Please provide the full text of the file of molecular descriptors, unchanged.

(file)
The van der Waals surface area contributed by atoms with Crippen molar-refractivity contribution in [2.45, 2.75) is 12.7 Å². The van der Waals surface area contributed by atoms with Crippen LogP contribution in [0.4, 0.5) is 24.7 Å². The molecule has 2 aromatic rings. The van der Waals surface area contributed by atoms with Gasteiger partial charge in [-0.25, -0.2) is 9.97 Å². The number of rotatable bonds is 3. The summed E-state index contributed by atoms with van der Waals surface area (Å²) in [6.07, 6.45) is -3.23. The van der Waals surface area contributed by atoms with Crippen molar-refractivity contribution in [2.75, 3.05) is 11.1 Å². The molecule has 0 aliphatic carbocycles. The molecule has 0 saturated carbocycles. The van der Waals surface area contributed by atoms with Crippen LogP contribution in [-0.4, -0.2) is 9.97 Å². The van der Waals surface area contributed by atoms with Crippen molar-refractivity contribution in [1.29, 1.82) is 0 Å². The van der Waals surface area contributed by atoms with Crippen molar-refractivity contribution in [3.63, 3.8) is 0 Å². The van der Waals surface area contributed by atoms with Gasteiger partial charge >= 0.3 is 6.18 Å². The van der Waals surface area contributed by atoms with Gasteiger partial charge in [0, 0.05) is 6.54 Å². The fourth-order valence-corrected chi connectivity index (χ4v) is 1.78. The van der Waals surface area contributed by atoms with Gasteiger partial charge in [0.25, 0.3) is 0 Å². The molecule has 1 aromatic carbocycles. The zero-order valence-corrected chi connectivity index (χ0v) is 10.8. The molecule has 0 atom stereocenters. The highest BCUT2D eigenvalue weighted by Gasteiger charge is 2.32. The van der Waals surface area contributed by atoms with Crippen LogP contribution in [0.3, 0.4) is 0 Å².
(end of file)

The van der Waals surface area contributed by atoms with Crippen molar-refractivity contribution in [2.45, 2.75) is 12.7 Å². The van der Waals surface area contributed by atoms with Crippen LogP contribution in [0.4, 0.5) is 24.7 Å². The molecule has 2 aromatic rings. The van der Waals surface area contributed by atoms with Gasteiger partial charge in [-0.25, -0.2) is 9.97 Å². The number of rotatable bonds is 3. The summed E-state index contributed by atoms with van der Waals surface area (Å²) in [6.07, 6.45) is -3.23. The van der Waals surface area contributed by atoms with Crippen molar-refractivity contribution in [2.75, 3.05) is 11.1 Å². The molecule has 0 aliphatic carbocycles. The molecule has 0 saturated carbocycles. The van der Waals surface area contributed by atoms with Crippen LogP contribution in [-0.4, -0.2) is 9.97 Å². The van der Waals surface area contributed by atoms with Crippen molar-refractivity contribution in [1.29, 1.82) is 0 Å². The van der Waals surface area contributed by atoms with Crippen molar-refractivity contribution in [3.63, 3.8) is 0 Å². The van der Waals surface area contributed by atoms with Gasteiger partial charge >= 0.3 is 6.18 Å². The van der Waals surface area contributed by atoms with Gasteiger partial charge in [0, 0.05) is 6.54 Å². The fourth-order valence-corrected chi connectivity index (χ4v) is 1.78. The van der Waals surface area contributed by atoms with Gasteiger partial charge in [0.25, 0.3) is 0 Å². The molecule has 1 aromatic carbocycles. The zero-order valence-corrected chi connectivity index (χ0v) is 10.8. The molecule has 0 atom stereocenters. The highest BCUT2D eigenvalue weighted by Gasteiger charge is 2.32. The van der Waals surface area contributed by atoms with Crippen LogP contribution in [0.3, 0.4) is 0 Å².